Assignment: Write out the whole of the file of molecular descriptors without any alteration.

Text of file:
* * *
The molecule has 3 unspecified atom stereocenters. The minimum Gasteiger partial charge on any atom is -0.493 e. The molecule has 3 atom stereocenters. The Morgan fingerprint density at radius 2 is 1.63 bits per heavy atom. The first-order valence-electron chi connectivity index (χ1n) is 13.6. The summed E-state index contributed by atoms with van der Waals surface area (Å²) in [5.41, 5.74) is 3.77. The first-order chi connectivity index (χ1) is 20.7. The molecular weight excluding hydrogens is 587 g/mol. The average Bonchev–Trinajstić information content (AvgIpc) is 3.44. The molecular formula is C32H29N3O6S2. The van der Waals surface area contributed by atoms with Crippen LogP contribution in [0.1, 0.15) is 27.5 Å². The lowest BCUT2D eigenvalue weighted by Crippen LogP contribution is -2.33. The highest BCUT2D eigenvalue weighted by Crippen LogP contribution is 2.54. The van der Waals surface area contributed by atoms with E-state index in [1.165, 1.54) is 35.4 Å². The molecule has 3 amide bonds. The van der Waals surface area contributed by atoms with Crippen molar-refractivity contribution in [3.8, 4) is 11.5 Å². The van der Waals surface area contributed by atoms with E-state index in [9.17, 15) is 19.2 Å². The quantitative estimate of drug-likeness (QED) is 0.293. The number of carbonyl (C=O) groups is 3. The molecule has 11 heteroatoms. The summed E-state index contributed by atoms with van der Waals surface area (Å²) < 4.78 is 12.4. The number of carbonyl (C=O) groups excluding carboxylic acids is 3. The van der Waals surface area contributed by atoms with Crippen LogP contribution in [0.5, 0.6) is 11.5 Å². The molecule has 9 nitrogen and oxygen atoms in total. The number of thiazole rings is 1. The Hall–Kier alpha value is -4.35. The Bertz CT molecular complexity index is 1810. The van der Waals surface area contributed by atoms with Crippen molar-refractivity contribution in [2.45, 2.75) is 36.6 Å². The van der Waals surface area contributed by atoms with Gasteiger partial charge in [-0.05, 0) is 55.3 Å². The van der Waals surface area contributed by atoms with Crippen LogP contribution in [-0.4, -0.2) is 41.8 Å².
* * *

The molecule has 3 unspecified atom stereocenters. The minimum Gasteiger partial charge on any atom is -0.493 e. The molecule has 3 atom stereocenters. The Morgan fingerprint density at radius 2 is 1.63 bits per heavy atom. The first-order valence-electron chi connectivity index (χ1n) is 13.6. The summed E-state index contributed by atoms with van der Waals surface area (Å²) in [5.41, 5.74) is 3.77. The first-order chi connectivity index (χ1) is 20.7. The molecular weight excluding hydrogens is 587 g/mol. The average Bonchev–Trinajstić information content (AvgIpc) is 3.44. The molecular formula is C32H29N3O6S2. The van der Waals surface area contributed by atoms with Crippen LogP contribution in [0.1, 0.15) is 27.5 Å². The lowest BCUT2D eigenvalue weighted by Crippen LogP contribution is -2.33. The highest BCUT2D eigenvalue weighted by Crippen LogP contribution is 2.54. The van der Waals surface area contributed by atoms with E-state index in [1.165, 1.54) is 35.4 Å². The molecule has 3 amide bonds. The van der Waals surface area contributed by atoms with Crippen molar-refractivity contribution in [3.8, 4) is 11.5 Å². The van der Waals surface area contributed by atoms with E-state index in [9.17, 15) is 19.2 Å². The quantitative estimate of drug-likeness (QED) is 0.293. The number of carbonyl (C=O) groups is 3. The molecule has 11 heteroatoms. The summed E-state index contributed by atoms with van der Waals surface area (Å²) < 4.78 is 12.4. The number of carbonyl (C=O) groups excluding carboxylic acids is 3. The van der Waals surface area contributed by atoms with Crippen LogP contribution in [0.5, 0.6) is 11.5 Å². The molecule has 9 nitrogen and oxygen atoms in total. The number of thiazole rings is 1. The Hall–Kier alpha value is -4.35. The Bertz CT molecular complexity index is 1810. The van der Waals surface area contributed by atoms with Crippen molar-refractivity contribution in [2.45, 2.75) is 36.6 Å². The van der Waals surface area contributed by atoms with Gasteiger partial charge in [-0.05, 0) is 55.3 Å². The van der Waals surface area contributed by atoms with Crippen LogP contribution in [-0.4, -0.2) is 41.8 Å².